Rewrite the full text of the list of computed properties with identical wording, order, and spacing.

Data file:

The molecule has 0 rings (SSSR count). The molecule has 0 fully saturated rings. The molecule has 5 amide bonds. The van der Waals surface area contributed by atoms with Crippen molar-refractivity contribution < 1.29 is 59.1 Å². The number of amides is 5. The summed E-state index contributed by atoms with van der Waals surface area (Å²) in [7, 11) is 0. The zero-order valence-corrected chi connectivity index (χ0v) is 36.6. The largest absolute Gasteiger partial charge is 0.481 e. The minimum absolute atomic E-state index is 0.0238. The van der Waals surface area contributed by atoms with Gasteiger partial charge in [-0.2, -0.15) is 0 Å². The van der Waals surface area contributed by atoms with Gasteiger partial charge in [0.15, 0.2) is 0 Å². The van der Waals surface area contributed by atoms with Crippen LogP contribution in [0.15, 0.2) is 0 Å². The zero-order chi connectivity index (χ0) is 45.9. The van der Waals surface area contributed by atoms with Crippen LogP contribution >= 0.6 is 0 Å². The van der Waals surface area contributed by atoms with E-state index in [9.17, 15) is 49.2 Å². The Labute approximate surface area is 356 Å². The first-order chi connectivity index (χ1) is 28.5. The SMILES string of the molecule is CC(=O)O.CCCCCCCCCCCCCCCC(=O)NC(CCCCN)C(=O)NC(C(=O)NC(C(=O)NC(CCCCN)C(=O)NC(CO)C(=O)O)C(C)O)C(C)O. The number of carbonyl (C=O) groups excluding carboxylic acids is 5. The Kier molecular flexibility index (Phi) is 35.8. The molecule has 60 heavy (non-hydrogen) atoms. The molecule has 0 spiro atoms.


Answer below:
The molecule has 0 rings (SSSR count). The molecule has 0 fully saturated rings. The molecule has 5 amide bonds. The van der Waals surface area contributed by atoms with Crippen molar-refractivity contribution < 1.29 is 59.1 Å². The number of amides is 5. The summed E-state index contributed by atoms with van der Waals surface area (Å²) in [7, 11) is 0. The zero-order valence-corrected chi connectivity index (χ0v) is 36.6. The largest absolute Gasteiger partial charge is 0.481 e. The minimum absolute atomic E-state index is 0.0238. The van der Waals surface area contributed by atoms with Gasteiger partial charge in [-0.2, -0.15) is 0 Å². The van der Waals surface area contributed by atoms with Gasteiger partial charge in [0.15, 0.2) is 0 Å². The van der Waals surface area contributed by atoms with Crippen LogP contribution in [0.15, 0.2) is 0 Å². The zero-order chi connectivity index (χ0) is 45.9. The van der Waals surface area contributed by atoms with Crippen LogP contribution >= 0.6 is 0 Å². The van der Waals surface area contributed by atoms with E-state index in [9.17, 15) is 49.2 Å². The Labute approximate surface area is 356 Å². The first-order chi connectivity index (χ1) is 28.5. The SMILES string of the molecule is CC(=O)O.CCCCCCCCCCCCCCCC(=O)NC(CCCCN)C(=O)NC(C(=O)NC(C(=O)NC(CCCCN)C(=O)NC(CO)C(=O)O)C(C)O)C(C)O. The number of carbonyl (C=O) groups excluding carboxylic acids is 5. The Kier molecular flexibility index (Phi) is 35.8. The molecule has 60 heavy (non-hydrogen) atoms. The molecule has 0 spiro atoms.